The Life Less Traveled
November 24, 2010
When my wife and I first got married, I had this wild, romantic notion to keep a secret thankfulness journal for her. Yeah, I know it sounds dumb, but I was young and in love. So, sue me.
Here's how it was supposed to work. Every day for a year I planned to write down one thing I loved about her. Then, I would surprise her the next Christmas with a year's worth of appreciation. I imagined when she opened it she would swoon and then cook me a really nice dinner. Women love that kind of stuff, right?
So, I went out one blustery January day, bought a pink, girly journal and began what I thought would be an easy way to score major points in my marriage. The first week was awesome. On day eight, however, I had a slight problem. I ran out of material. Now, don't get me wrong. It's not like my wife isn't great, but after about seven days, I thought I had written it all down. I am a guy, after all. We're not exactly known for our sensitivity and emotional intelligence.
Day 1: You're pretty.
Day 2: You're nice.
Day 3: You're pretty nice.
Days four through seven were more of the same. How in the world was I going to fill the other 51 weeks? Surely I could come up with something new to say. I mean, I am a writer. I have an English degree, for crying out loud. Words are supposed to be my thing.
Maybe I could just give it to her as is. Here you go, honey. Here's one week of wonderful things about you and plenty of blank pages for you to write about how much you love yourself.
Hmm, somehow that didn't seem like the best idea either. I had backed myself into a corner and couldn't see any way out. On day eight, I was ready to toss the thankfulness journal into the trash.
But then I had an eureka moment that made Archimedes' little bathtub discovery look like child's play. I realized that I was doing this thing all backward. When I sat down to write in the journal, I was reflecting on the previous day, but nothing stood out because I hadn't been looking for it.
What would happen, I wondered, if I went into each day searching for something I liked about my wife? What would happen if I sought out a quality to admire in her like a miner prospecting for gold? The funny thing was that as I started to pay attention, I began to see things I had totally missed before.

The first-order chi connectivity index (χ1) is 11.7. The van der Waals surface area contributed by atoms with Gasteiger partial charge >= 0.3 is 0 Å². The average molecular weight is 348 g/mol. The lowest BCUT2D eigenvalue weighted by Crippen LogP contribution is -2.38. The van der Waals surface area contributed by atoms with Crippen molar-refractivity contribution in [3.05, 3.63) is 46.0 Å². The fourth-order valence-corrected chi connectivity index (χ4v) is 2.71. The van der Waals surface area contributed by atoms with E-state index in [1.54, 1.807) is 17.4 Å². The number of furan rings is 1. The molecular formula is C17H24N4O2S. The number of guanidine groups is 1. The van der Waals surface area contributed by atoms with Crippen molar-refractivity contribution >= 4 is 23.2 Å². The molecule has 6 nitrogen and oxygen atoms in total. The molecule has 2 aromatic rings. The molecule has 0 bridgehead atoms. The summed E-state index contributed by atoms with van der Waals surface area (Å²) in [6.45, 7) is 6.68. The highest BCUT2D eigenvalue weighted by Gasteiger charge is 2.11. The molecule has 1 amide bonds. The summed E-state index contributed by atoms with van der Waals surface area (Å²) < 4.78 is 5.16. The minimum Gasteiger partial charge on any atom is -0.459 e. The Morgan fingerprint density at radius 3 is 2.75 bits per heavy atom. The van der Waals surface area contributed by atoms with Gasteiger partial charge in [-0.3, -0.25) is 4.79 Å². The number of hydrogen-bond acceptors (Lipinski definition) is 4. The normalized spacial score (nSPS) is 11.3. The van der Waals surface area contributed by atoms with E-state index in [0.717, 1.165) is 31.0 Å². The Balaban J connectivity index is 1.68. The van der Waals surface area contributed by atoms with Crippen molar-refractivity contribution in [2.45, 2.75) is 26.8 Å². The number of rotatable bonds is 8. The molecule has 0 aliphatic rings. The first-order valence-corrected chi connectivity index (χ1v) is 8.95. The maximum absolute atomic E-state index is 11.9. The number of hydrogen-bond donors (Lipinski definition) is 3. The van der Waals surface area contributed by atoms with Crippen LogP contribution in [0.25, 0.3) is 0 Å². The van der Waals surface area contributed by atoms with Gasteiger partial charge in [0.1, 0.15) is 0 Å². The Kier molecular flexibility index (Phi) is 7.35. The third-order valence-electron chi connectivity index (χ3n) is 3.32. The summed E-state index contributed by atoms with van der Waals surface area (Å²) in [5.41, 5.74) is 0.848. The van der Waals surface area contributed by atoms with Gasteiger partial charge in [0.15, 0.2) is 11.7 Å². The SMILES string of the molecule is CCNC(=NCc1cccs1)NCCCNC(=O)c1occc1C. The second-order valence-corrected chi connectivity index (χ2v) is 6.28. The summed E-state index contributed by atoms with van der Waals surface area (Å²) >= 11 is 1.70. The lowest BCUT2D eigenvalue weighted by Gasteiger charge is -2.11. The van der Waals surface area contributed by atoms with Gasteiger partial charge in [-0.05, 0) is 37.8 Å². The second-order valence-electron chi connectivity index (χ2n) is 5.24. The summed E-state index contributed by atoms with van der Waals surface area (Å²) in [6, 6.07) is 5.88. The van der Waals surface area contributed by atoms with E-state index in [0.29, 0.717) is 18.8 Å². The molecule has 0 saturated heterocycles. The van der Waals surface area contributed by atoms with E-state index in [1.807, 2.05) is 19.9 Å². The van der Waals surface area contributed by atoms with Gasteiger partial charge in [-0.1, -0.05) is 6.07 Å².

It was like one of those funky 3-D pictures that you have to stare at for few minutes before the image appears. Not only did I discover something new to be thankful for in Christy every day, but frequently I found multiple things. Soon, my journal began to overflow.
I was learning to focus what I call my gratitude vision.
The more I discovered, the more I appreciated her, and the more I appreciated, the easier it was for me to see the good stuff. Even on the days we fought, I still came back to that journal, and it forced me to record the things I didn't want to think about when I was pouting. It reminded me that I'd married the best girl in the world. God used it to correct my attitude over and over again.
At the end of the year, I gave her the journal. And yeah, she loved it, but I knew I'd really given myself the best gift of all, the ability to see in advance the things for which I would later be thankful.
What would a year look like if we all kept a thankfulness journal for our lives? What if we went into each day looking for the things for which we would later be thankful? What if we went prospecting for the good gifts of God each and every day? Would it change our attitudes? Would even our worst days glisten with diamonds in the rough?
I wonder if, just as my journal helped me fall more in love with my wife, each of us would fall more in love with life itself and the God who generously gives it.
Jason Byerly, a 1990 graduate of Crawford County Junior-Senior High School, is the children's pastor at Southland Christian Church near Lexington, Ky. He and his wife have two daughters. For more from Byerly, visit www.jasonbyerly.blogspot.com.